One of the first responders at the World Trade Center on 9/11 was Father Mychal Judge.
The mayor of New York, Rudy Giuliani, asked the priest to offer prayers for the victims of the unfolding catastrophic event. Judge was in the North Tower doing just that when the South Tower collapsed, spewing debris that killed him, the first recorded victim of the attack.
Who can forget the firefighters carrying his cruciform body out of the rubble, an image that some have called an American Pieta?
One person who has seemingly forgotten is the present mayor, Michael Bloomberg, who essentially has banned priests and all clergy from the 10th anniversary commemoration of 9/11.
His excuse for doing so is to keep speeches to a minimum.
The more hidden agenda seems to be an attempt not to offend any one religion by banning them all.
Some have suggested that a related underlying issue is the fear of inviting an imam or other representative of Islam, thus sparking more unwanted controversy.
Once again, this is misguided political correctness gone terribly awry. We cannot ignore that the horrific events of Sept. 11 had their genesis in myopic and fanatical religious views.
Those who perpetrated the heinous acts did so because they hated those of other religions not their own.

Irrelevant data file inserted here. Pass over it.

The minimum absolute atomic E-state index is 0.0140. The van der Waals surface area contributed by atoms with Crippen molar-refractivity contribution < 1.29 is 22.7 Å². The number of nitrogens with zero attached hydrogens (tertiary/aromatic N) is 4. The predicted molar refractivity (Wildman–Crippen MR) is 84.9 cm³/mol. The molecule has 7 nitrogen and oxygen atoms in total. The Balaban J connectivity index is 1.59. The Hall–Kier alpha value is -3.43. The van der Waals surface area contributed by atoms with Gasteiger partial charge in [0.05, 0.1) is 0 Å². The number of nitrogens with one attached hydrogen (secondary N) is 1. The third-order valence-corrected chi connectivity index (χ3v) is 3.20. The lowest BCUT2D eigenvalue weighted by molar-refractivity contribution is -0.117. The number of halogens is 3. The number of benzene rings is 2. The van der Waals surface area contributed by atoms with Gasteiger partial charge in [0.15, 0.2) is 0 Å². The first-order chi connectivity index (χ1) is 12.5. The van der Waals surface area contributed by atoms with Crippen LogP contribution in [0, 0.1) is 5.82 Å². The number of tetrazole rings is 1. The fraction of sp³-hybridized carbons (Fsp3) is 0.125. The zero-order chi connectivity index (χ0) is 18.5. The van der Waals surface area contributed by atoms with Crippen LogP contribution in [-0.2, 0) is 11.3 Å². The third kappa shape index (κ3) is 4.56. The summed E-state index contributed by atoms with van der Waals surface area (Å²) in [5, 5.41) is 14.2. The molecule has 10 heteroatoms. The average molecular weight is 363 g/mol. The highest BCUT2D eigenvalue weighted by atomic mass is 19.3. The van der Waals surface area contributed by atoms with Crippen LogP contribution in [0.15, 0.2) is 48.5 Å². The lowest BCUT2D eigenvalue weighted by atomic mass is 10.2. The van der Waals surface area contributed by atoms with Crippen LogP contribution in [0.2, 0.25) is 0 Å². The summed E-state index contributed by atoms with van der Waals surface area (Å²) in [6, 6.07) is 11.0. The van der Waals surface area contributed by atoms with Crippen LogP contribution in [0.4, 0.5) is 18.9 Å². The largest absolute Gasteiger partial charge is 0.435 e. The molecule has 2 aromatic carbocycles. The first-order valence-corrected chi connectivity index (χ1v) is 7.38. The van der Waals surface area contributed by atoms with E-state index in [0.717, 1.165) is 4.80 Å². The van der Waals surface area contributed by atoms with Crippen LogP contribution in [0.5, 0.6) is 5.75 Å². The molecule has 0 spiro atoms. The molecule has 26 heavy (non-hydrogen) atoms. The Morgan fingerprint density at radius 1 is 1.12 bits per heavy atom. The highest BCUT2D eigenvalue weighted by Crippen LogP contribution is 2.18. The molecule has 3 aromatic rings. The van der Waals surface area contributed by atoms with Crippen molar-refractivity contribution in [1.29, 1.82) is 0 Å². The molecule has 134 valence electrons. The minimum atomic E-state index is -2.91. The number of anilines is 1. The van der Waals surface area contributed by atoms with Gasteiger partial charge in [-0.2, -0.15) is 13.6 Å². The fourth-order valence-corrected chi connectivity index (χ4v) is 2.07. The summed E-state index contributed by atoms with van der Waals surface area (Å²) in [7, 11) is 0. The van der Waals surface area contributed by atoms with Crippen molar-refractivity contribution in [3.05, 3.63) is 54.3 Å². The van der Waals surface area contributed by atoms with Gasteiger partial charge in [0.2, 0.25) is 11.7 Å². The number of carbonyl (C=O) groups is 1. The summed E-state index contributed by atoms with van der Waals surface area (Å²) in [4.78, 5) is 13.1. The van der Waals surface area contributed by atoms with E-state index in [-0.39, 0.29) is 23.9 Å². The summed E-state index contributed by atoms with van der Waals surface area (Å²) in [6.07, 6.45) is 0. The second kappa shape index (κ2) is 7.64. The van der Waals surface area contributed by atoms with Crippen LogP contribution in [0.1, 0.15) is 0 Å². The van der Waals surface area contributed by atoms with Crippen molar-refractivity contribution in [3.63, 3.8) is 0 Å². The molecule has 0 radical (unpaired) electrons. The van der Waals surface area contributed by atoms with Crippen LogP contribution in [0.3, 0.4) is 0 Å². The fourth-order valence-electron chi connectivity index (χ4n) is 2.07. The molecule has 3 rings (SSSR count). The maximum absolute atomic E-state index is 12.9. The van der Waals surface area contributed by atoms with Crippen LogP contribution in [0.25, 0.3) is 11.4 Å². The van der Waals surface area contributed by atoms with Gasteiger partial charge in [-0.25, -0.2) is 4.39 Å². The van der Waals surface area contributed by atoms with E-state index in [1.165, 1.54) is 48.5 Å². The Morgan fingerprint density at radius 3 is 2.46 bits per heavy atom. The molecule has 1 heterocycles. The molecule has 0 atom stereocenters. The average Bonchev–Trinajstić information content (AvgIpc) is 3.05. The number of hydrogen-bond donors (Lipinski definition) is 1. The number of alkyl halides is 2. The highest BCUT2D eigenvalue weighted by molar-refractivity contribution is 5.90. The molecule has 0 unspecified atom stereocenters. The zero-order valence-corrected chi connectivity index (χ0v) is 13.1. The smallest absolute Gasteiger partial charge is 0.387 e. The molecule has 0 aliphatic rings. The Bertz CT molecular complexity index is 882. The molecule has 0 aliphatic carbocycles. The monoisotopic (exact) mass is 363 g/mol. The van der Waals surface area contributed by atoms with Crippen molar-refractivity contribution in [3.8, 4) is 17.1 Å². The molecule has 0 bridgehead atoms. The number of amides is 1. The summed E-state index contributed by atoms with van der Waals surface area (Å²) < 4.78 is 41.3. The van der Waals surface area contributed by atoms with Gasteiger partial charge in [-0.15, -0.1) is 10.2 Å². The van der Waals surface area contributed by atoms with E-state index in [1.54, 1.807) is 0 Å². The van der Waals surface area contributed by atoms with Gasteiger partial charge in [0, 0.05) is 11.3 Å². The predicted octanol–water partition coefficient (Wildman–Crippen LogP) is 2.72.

They believed that the "infidels" needed to be destroyed.
Now we seem intent on handing the murderers one more victory by excluding from the 10th anniversary commemoration the very religious expression that they railed against on that fateful day.
Like it or not, we are a country of believers for whom faith matters. In the aftermath of Sept. 11, prayer gatherings were all that many had to sustain them through dark and confusing days.
During that time, while working in a triage center close to ground zero, I and many other clergy members spoke to scores who were struggling for meaning through the lens of their faith -- many deeming the destruction unfathomable in light of a beneficent God from whom they expected better.
The 10th anniversary of 9/11 is a day to remember who we were and who we have become -- the majority of us are people of faith. It is not a day to pretend that we are nihilistic agnostics.
It is true that in these 10 years the religious issues dividing us have only intensified, but now is the time to recall that we are more than our differences.
Clergy need not give eloquent speeches or grandstand at the anniversary commemoration. Rather, they might simply lift us up in a united faith in the one God whom together we still struggle to understand and embrace.
Father Edward L. Beck, C.P., is a religion contributor for ABC News and the executive producer and host of "The Sunday Mass" on the ABC Family Channel.